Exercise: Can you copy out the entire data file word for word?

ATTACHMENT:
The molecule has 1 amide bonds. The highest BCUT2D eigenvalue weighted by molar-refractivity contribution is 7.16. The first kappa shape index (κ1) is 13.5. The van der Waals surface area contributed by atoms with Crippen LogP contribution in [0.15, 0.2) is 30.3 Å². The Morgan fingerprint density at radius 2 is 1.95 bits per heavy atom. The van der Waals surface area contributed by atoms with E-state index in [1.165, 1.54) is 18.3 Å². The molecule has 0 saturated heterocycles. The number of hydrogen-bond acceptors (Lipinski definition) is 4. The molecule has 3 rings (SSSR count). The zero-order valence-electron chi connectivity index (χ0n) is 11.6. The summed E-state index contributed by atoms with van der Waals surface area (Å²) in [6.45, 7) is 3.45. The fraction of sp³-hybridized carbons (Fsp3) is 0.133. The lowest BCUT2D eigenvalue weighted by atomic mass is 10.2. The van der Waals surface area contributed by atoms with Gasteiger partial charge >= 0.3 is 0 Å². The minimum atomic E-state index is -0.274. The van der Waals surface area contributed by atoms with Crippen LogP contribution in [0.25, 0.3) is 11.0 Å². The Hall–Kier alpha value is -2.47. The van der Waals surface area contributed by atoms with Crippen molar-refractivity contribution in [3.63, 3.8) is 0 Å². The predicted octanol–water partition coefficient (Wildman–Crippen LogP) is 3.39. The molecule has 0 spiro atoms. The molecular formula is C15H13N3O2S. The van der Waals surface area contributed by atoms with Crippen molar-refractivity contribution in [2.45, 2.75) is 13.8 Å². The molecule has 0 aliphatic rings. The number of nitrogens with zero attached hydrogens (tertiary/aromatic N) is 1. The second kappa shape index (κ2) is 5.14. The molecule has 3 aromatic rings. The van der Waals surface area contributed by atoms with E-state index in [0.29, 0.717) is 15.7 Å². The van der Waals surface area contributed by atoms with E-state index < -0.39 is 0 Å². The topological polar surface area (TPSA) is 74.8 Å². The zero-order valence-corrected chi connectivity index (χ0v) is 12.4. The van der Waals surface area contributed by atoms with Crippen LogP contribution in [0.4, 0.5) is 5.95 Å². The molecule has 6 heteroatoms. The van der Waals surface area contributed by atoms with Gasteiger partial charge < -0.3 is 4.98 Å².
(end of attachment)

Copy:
The molecule has 1 amide bonds. The highest BCUT2D eigenvalue weighted by molar-refractivity contribution is 7.16. The first kappa shape index (κ1) is 13.5. The van der Waals surface area contributed by atoms with Crippen LogP contribution in [0.15, 0.2) is 30.3 Å². The Morgan fingerprint density at radius 2 is 1.95 bits per heavy atom. The van der Waals surface area contributed by atoms with E-state index in [1.165, 1.54) is 18.3 Å². The molecule has 0 saturated heterocycles. The number of hydrogen-bond acceptors (Lipinski definition) is 4. The molecule has 3 rings (SSSR count). The zero-order valence-electron chi connectivity index (χ0n) is 11.6. The summed E-state index contributed by atoms with van der Waals surface area (Å²) in [6.45, 7) is 3.45. The fraction of sp³-hybridized carbons (Fsp3) is 0.133. The lowest BCUT2D eigenvalue weighted by atomic mass is 10.2. The van der Waals surface area contributed by atoms with Gasteiger partial charge >= 0.3 is 0 Å². The minimum atomic E-state index is -0.274. The van der Waals surface area contributed by atoms with Crippen LogP contribution in [0.25, 0.3) is 11.0 Å². The Hall–Kier alpha value is -2.47. The van der Waals surface area contributed by atoms with Crippen molar-refractivity contribution in [3.63, 3.8) is 0 Å². The predicted octanol–water partition coefficient (Wildman–Crippen LogP) is 3.39. The molecule has 0 spiro atoms. The molecular formula is C15H13N3O2S. The van der Waals surface area contributed by atoms with Crippen molar-refractivity contribution in [2.45, 2.75) is 13.8 Å². The molecule has 0 aliphatic rings. The number of nitrogens with zero attached hydrogens (tertiary/aromatic N) is 1. The second kappa shape index (κ2) is 5.14. The molecule has 3 aromatic rings. The van der Waals surface area contributed by atoms with E-state index in [0.29, 0.717) is 15.7 Å². The van der Waals surface area contributed by atoms with E-state index < -0.39 is 0 Å². The topological polar surface area (TPSA) is 74.8 Å². The zero-order valence-corrected chi connectivity index (χ0v) is 12.4. The van der Waals surface area contributed by atoms with Crippen LogP contribution in [0.4, 0.5) is 5.95 Å². The molecule has 6 heteroatoms. The van der Waals surface area contributed by atoms with Gasteiger partial charge < -0.3 is 4.98 Å².